We are now at a critical juncture to expand access to mRNA vaccine technology. The U.S. public funded the development of mRNA vaccine technology by investing more than $30 billion dollars to research, develop and purchase the mRNA vaccines. As part of Operation Warp Speed, the U.S. government purchased vaccine doses even before the clinical trials demonstrated their effectiveness. In essence, all the corporate risk typically involved in biomedical product development was distributed to the U.S. public.
At $130 per dose, the new price would take mRNA vaccines almost entirely off the table for use around the world (health expenditures in Uganda are an average of $33 per person, per year, for example), not to mention create enduring access problems for people in the U.S., including people who are immunocompromised and elderly for whom an annual COVID-19 shot may soon become the best form of protection.
The U.S. public funded the development of mRNA vaccine technology by investing more than $30 billion dollars to research, develop and purchase the mRNA vaccines.
It would seem that Moderna and Pfizer anticipated making this windfall when they manufactured a crisis of global scarcity in the first place. mRNA vaccines were largely unavailable in most of the world at important stages of the pandemic. With a low percentage of the population vaccinated, many parts of the Global South continue to grapple with periodic surges of cases, which threatens the lives of the elderly and immunocompromised, and risks the emergence of new variants.
Despite the fact that public funding bankrolled their products, Moderna and Pfizer declined to share the mRNA technology with the rest of the world and refused to cooperate with approaches to expand access, such as the mRNA COVID-19 vaccine technology transfer hub. The U.S. government allowed it. Meanwhile, the pharmaceutical industry distracted the world with bad faith arguments about protecting shareholder investment and incentivizing innovation, conveniently ignoring the unprecedented public money that underwrote their success.
We need structural changes in our drug pricing system. Most importantly, public investment in biomedical technologies should include provisions to guarantee universal access. Many organizations and academics have put forth feasible policies to make this a reality: such as facilitating global technology transfer, instituting tiered pricing, addressing trade barriers and investing in public manufacturing. The Biden administration endorsed a patent waiver for mRNA COVID-19 vaccine, but it did not go very far in following through on it happening.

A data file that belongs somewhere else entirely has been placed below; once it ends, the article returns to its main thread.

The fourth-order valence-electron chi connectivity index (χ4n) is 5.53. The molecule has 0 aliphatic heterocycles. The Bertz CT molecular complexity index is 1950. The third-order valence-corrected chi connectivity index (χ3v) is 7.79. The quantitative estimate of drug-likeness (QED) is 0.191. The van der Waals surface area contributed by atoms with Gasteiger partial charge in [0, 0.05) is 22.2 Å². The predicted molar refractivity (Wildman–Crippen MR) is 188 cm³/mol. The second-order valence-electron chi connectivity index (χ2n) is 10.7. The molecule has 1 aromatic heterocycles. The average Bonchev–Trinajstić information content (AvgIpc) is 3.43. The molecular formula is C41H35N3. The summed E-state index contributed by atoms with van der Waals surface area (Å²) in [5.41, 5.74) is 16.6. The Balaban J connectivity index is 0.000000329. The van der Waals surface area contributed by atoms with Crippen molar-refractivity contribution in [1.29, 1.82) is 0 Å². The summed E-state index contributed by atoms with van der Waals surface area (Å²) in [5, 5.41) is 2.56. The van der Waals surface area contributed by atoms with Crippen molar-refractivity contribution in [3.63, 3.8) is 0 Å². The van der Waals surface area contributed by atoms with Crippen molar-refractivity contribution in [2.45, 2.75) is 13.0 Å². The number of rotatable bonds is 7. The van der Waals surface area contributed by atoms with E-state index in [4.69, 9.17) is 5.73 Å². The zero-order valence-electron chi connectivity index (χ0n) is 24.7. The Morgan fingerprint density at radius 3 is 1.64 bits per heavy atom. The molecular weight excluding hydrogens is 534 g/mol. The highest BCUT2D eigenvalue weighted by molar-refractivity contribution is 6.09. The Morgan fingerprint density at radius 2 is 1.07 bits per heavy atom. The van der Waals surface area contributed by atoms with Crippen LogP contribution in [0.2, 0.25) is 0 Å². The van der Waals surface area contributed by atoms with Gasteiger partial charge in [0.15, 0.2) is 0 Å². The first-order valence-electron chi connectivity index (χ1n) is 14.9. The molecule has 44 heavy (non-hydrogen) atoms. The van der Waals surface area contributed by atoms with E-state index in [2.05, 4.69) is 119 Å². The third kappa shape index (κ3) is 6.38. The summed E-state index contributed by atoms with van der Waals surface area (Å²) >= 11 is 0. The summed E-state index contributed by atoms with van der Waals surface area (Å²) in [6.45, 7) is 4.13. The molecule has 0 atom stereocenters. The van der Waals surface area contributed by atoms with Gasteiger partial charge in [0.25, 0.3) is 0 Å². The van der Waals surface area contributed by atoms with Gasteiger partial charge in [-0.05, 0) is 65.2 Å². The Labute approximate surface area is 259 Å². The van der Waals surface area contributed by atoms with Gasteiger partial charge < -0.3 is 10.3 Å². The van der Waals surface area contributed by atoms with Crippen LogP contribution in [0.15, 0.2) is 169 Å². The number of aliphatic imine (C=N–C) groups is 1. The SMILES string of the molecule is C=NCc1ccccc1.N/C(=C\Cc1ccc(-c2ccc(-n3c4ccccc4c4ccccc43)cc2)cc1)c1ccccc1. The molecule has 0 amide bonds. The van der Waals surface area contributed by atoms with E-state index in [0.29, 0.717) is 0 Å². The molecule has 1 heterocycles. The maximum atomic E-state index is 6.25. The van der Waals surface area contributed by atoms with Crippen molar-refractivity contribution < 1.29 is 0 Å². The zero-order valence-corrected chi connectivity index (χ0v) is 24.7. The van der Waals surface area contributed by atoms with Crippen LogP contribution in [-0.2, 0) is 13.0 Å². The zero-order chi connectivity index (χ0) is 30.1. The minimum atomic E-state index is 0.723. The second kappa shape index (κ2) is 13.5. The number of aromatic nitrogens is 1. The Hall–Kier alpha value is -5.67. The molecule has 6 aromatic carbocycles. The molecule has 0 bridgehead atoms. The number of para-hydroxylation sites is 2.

The situation is urgent now because Moderna and Pfizer are testing new applications for the mRNA platform to treat other diseases, including other viral infections, cancers and rare diseases. The outlook for expanding the use of mRNA vaccine technology should be very welcome news, but we would be naive to expect that these therapies will be priced accessibly once they are approved for use.
Congressional hearings are a nice gesture, but they are not enough. Pharmaceutical industry executives have become skilled at distracting the public with carefully crafted talking points about product donations and patient assistance programs, which serve as price vouchers for the uninsured and provide the industry a convenient avenue for tax write offs. We know these relatively small tokens do not make a dent in the larger access problem within the U.S. and will do nothing for the global poor.
The fruits of the mRNA vaccine platform, born of publicly funded science, must be made available to researchers, clinicians and patients around the world. This could be an important first step to interrupting the pernicious cycle of global health inequities that have been accepted for far too long.